In his second letter to the Corinthian church, Paul taught through many images who we are becoming in Christ. In 2 Cor 3:18, he wrote, “We all, with unveiled faces, are looking as in a mirror at the glory of the Lord and are being transformed into the same image from glory to glory; this is from the Lord who is the Spirit.” The concept of “glory” in the Bible requires a great deal of deep thought. But in this one verse, Paul lays out the concept that through the saving work of Christ, we are those who reflect the God’s glory. In this, we are showcases for who God is and how He loves.
The image of God cannot be trivialized. It is a mysterious gift in which God desires for redeemed men and women to show off His nature. As you search the Scriptures and draw close to Christ, keep in mind that He wants more than to make you an educated and morally upright person. God’s great desire is for you and I to bear His image as dearly loved children.
I was recently talking with my friend Andy Dunning about how we keep up with the world around us. Specifically… with the world’s in which we work. Andy serves as a Bible study leader and chairman of our deacon body at The Fellowship. As a vocation, he owns Landru Design; a cool business that designs and implements conferences, designs and installs media equipment in churches, and trains media personnel in churches and the corporate world. The need for information in Andy’s life is pretty different from mine but we love to talk about what is happening in Christianity in our culture. So, recently, he asked and I shared the sites that I usually read on daily basis. We are both information junkies so it made for an interesting conversation.
Here are the websites that I generally visit everyday to consume information about world events, movements in Christianity, learn about leadership, and gain insight about my work world.
Harvard Business Review – a must read for all-things leadership
Ragan – for information about marketing, publishing, branding
Mashable – aggregating site about digital innovations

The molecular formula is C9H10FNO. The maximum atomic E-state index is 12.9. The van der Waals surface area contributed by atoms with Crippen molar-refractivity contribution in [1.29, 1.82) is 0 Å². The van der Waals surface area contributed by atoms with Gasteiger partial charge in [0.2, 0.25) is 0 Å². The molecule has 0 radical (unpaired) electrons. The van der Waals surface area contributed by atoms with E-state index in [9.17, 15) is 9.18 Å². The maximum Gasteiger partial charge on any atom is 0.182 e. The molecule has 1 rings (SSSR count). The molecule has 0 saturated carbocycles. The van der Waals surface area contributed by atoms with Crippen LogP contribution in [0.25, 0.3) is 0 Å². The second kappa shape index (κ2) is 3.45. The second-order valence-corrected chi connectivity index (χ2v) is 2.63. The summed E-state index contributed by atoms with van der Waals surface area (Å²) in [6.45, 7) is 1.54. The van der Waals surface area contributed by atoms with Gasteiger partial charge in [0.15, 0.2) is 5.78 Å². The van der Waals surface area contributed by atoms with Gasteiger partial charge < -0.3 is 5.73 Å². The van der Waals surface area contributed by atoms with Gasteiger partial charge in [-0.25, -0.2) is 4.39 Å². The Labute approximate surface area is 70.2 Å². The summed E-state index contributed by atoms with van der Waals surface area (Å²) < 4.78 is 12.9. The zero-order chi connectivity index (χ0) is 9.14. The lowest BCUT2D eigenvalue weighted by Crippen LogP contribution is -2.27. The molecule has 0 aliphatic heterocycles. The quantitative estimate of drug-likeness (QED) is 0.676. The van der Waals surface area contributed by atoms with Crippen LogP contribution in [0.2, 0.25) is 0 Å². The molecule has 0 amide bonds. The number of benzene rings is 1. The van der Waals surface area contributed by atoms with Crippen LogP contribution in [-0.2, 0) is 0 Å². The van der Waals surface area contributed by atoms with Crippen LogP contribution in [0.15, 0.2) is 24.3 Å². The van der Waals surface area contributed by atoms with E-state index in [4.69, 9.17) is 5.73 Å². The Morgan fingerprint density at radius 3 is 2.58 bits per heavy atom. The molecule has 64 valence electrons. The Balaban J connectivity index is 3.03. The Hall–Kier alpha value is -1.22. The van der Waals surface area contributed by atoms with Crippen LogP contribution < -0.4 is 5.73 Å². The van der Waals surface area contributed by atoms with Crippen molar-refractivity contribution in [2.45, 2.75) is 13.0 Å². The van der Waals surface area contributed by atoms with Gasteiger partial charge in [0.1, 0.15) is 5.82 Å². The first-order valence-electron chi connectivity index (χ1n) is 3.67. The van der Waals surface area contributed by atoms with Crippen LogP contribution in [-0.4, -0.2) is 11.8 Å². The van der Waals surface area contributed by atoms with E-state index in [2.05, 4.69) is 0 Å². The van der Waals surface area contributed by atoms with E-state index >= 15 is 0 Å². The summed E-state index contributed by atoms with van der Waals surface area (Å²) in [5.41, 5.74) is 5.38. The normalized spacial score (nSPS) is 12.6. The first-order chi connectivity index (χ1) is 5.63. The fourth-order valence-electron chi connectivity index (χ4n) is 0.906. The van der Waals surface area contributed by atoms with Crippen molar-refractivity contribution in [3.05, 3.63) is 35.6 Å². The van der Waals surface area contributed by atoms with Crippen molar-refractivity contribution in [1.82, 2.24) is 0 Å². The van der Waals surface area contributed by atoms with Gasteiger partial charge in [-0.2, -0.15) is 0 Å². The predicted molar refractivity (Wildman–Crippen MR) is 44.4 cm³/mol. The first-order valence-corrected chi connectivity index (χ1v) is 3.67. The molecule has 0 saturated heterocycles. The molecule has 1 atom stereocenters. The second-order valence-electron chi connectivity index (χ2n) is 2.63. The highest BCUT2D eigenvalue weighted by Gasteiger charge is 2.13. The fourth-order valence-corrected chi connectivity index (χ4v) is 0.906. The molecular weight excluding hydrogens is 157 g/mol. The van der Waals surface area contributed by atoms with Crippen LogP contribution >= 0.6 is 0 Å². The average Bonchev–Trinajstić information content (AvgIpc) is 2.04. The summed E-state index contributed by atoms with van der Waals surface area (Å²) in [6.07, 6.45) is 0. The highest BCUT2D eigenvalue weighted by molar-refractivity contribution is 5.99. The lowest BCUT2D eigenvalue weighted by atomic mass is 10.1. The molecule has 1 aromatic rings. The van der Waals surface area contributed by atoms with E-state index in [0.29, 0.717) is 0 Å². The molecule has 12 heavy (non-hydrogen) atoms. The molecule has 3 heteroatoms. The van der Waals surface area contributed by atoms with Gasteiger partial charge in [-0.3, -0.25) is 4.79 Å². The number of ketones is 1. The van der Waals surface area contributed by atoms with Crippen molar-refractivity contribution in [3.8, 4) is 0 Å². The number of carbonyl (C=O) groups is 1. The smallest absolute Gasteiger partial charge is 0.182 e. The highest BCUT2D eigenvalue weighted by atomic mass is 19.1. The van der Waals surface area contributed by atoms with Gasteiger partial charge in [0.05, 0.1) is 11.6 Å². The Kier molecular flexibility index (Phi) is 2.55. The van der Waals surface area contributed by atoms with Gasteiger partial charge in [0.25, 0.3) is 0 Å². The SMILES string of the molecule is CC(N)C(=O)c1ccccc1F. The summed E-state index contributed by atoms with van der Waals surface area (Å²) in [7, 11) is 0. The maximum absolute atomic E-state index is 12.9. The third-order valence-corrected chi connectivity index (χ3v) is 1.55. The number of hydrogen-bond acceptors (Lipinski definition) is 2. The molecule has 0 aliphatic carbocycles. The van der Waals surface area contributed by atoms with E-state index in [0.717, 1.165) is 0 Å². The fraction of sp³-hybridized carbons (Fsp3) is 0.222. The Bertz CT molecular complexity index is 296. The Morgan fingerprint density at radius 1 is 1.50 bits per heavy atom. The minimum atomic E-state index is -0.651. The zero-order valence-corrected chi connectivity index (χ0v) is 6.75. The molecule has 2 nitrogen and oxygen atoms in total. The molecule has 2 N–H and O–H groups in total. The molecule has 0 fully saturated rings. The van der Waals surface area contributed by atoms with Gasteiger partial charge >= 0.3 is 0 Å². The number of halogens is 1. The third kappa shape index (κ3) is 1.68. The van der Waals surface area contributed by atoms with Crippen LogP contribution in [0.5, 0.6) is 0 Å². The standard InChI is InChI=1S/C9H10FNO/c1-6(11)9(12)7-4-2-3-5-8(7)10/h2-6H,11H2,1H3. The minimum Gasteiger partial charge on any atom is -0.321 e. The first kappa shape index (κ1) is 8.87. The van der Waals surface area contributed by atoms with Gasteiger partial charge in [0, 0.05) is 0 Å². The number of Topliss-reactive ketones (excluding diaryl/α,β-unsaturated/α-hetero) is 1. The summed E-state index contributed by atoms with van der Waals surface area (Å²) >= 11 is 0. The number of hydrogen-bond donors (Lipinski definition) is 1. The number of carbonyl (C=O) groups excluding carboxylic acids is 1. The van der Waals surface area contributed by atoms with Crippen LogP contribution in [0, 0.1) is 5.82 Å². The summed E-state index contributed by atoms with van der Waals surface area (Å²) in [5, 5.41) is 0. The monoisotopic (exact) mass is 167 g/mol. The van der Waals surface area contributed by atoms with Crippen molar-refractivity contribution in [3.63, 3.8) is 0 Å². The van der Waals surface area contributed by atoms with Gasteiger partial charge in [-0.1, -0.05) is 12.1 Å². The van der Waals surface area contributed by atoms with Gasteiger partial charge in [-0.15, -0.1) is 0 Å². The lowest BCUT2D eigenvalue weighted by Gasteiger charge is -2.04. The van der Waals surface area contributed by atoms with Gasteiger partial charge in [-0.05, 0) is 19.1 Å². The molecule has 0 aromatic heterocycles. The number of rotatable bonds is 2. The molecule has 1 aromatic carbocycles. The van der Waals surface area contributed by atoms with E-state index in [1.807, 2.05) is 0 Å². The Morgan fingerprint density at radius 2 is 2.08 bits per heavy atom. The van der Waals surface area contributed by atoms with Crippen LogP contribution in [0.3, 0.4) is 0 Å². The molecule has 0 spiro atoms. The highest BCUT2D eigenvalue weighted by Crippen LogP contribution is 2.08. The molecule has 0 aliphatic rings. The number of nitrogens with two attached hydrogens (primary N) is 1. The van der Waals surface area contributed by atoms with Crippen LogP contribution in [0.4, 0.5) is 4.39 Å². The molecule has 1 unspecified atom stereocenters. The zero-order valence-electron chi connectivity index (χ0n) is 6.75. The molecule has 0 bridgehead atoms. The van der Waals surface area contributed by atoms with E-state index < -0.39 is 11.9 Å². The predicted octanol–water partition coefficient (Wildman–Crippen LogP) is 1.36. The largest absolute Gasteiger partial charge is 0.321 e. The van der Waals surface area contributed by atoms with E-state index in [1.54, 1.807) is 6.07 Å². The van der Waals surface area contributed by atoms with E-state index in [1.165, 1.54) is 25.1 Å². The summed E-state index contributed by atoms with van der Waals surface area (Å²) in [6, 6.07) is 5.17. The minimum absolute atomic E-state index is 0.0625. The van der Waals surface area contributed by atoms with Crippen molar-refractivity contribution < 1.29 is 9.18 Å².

Church Leaders – aggregating site with good articles about life in ministry
Bible Study Tools – daily posts from various authors about biblical issues
Thom Rainer – my CEO who writes on leadership and church issues
Trevin Wax –keen insights about theological and cultural issues
Michael Hyatt – former CEO of Thomas Nelson and expert on promotion, publishing, and work efficiencies
Ed Stetzer –offers the best research and analysis of movements in culture
Eric Geiger – posts short, insightful articles about faith
Christian Post – best news aggregated news source for Christians
Huffington Post – I find disagree with much here but find it to be an interesting source of news
SBC Voices – helps me keep up with the SBC theological/political landscape
Baptist Press – informative news each day about life in my denomination
22Words – just plain funny stuff
What websites are the regular places that you visit for learning?
As we move through the book of Ecclesiastes at The Fellowship, last Sunday I dealt with how we handle money and possessions. The message came from chapters 5 and 6 but also drew from several passages in the New Testament. Here are my teaching note and the video of the message is below.
If I Only Had More – Ecclesiastes 5:8-6:12
Buying someone else’s junk at yard sales. It’s as if flea markets are the original recyclers. We sell stuff we don’t want to get money to buy things other people don’t want.
The passage holds four warnings and the New Testament provides us with four truths to guide us forward.
1. Possessions never satisfy (5:10, 11; 6:1-3)
2. Possessions cannot bring peace (5:12)
3.Wealth can bring harm (5:13, 14)
4. You cannot take it with you (5:15-17)
A great story of continuing life change from Bill Trueblood. Regardless of your stage of life, everyone can make a difference.